Getting started with SAOPY and Semantic Sensory Data

Working Draft

This is a work in progress and as such is subject to change. Comments are very welcome, please send them to Dr. Sefki Kolozali.

  1. How to use SAOPY
  2. SPARQL Query Examples
  3. Validation of Annotated Data Samples
  4. (Simplified) KAT python library with examples


  1. References

1. How to use saopy

saopy depends on:

  1. rdflib ( v2.4.0 (easy_install)

saopy can be downloded from the following link: SAOPY (v1.1.9). Since it is an ongoing work, please make sure that you are using the latest version. In order to install SAOPY library, you have to use the following command in the directory that you have downloaded the SAOPY python wheels.
$ pip install ./saopy-1.1.9-py2.py3-none-any.whl

then start python using
$ python

Now let's open the python interpreter and give it a go...

[GCC 4.2.1 Compatible Apple LLVM 6.0 (clang-600.0.56)] on darwin
Type "help", "copyright", "credits" or "license" for more information.

Start by importing the saopy package :
>>> import saopy

To view all "saopy" classes:
>>> dir(saopy)
['DUL', 'PropertySet', 'RDFInterface', 'SaoInfo', '__builtins__', '__doc__', '__file__', '__name__', '__package__', '__path__', 'ces', 'ct', 'exportRDFFile', 'exportRDFGraph', 'foaf', 'geo', 'geo1', 'importRDFFile', 'importRDFGraph', 'model', 'muo', 'owl', 'owlsg', 'owlss', 'owlssc', 'owlssp', 'owlssrp', 'prov', 'qoi', 'rdfs', 'sao', 'ssn', 'tl', 'tm', 'tzont']

To view all classes of sao ontology from saopy library:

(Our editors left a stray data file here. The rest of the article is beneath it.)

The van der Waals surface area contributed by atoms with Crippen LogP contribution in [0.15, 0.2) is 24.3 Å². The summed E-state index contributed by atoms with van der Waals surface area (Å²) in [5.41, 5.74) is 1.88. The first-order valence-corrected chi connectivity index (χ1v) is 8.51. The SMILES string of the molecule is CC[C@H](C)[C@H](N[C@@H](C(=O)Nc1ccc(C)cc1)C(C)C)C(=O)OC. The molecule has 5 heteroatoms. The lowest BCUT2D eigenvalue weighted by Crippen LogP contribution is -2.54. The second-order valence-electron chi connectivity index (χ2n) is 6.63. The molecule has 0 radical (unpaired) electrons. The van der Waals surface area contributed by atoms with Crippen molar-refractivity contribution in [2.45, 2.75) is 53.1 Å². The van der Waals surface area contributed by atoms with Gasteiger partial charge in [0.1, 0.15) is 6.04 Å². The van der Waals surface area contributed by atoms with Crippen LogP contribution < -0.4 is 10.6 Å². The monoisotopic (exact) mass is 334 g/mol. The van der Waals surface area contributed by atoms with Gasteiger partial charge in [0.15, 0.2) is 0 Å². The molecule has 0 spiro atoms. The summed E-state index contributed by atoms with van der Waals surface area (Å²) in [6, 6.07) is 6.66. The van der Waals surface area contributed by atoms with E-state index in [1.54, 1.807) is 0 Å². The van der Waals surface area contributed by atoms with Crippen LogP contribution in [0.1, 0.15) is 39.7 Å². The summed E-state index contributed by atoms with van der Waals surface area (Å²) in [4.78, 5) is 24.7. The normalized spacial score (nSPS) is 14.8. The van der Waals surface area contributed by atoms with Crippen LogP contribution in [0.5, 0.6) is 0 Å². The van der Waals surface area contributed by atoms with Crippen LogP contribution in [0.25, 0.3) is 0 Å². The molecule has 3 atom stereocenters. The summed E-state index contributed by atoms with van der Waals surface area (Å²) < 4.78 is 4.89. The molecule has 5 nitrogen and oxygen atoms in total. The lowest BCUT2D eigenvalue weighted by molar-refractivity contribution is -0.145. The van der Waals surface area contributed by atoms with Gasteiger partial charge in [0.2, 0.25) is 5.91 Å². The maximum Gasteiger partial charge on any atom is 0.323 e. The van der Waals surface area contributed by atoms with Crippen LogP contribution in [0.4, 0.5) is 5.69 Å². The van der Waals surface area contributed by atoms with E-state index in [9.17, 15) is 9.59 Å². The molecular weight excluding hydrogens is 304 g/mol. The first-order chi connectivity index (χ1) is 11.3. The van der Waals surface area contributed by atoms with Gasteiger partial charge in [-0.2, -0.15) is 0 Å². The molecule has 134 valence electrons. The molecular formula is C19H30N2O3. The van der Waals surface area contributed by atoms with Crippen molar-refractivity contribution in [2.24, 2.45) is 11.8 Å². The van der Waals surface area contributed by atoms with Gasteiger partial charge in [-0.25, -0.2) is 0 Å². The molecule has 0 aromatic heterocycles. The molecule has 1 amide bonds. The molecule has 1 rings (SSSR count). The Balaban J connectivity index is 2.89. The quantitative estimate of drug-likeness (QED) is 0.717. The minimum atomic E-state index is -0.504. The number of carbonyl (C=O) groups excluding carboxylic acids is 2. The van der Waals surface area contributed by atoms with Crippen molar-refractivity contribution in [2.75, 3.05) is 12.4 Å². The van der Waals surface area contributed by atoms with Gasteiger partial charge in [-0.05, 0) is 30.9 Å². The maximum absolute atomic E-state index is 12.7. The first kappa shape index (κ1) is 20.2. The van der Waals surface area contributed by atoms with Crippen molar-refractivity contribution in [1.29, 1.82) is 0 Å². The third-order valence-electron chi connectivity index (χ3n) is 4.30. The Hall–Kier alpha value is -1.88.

>>> dir(saopy.sao)
['DiscreteCosineTransform', 'DiscreteFourierTransform', 'DiscreteWaveletTransform', 'KMeans', 'Mean', 'Median', 'MovingAverage', 'PiecewiseAggregateApproximation', 'Point', 'Segment', 'SensorSAX', 'StreamAnalysis', 'StreamData', 'StreamEvent', 'SymbolicAggregateApproximation', '__builtins__', '__doc__', '__file__', '__name__', '__package__', '__path__', 'saopy']

Creating a sensor object:
>>> sensor124 = saopy.ssn.Sensor("")

Why shall we use saopy for annotation of IoT data? Saopy enables a user to avoid various common problems including use of undefined properties and classes, poorly formed namespaces, problematic prefixes, literal syntax and other optional heuristics.
>>> sensor124 = saopy.ssn.Senzor("")
Traceback (most recent call last):
File "", line 1, in
AttributeError: 'module' object has no attribute 'Senzor'
>>> cityofaarhus = saopy.foaf.Organisation("")
Traceback (most recent call last):
File "", line 1, in
AttributeError: 'module' object has no attribute 'Organisation'

To mash up multiple sensory objects for serialisation, you can use the ``SaoInfo" class. The following example shows how to create and export a sensor observation object with a value:
>>> trafficData124 = saopy.sao.StreamData("")
>>> trafficData124.value = "1234"
>>> saoOut = saopy.SaoInfo()
>>> saoOut.add(trafficData124)
>>> saopy.RDFInterface.exportRDFFile(saoOut,”example1.rdf”, "n3")

Now that we know how to describe a simple observation, let's start annotating more detailed sensory observation. First create provenance information for sensory data:
>>> cityofaarhus = saopy.foaf.Organization("")
>>> cityofaarhus = saopy.prov.Agent("")

>>> trafficsensor158324 = saopy.ssn.Sensor("")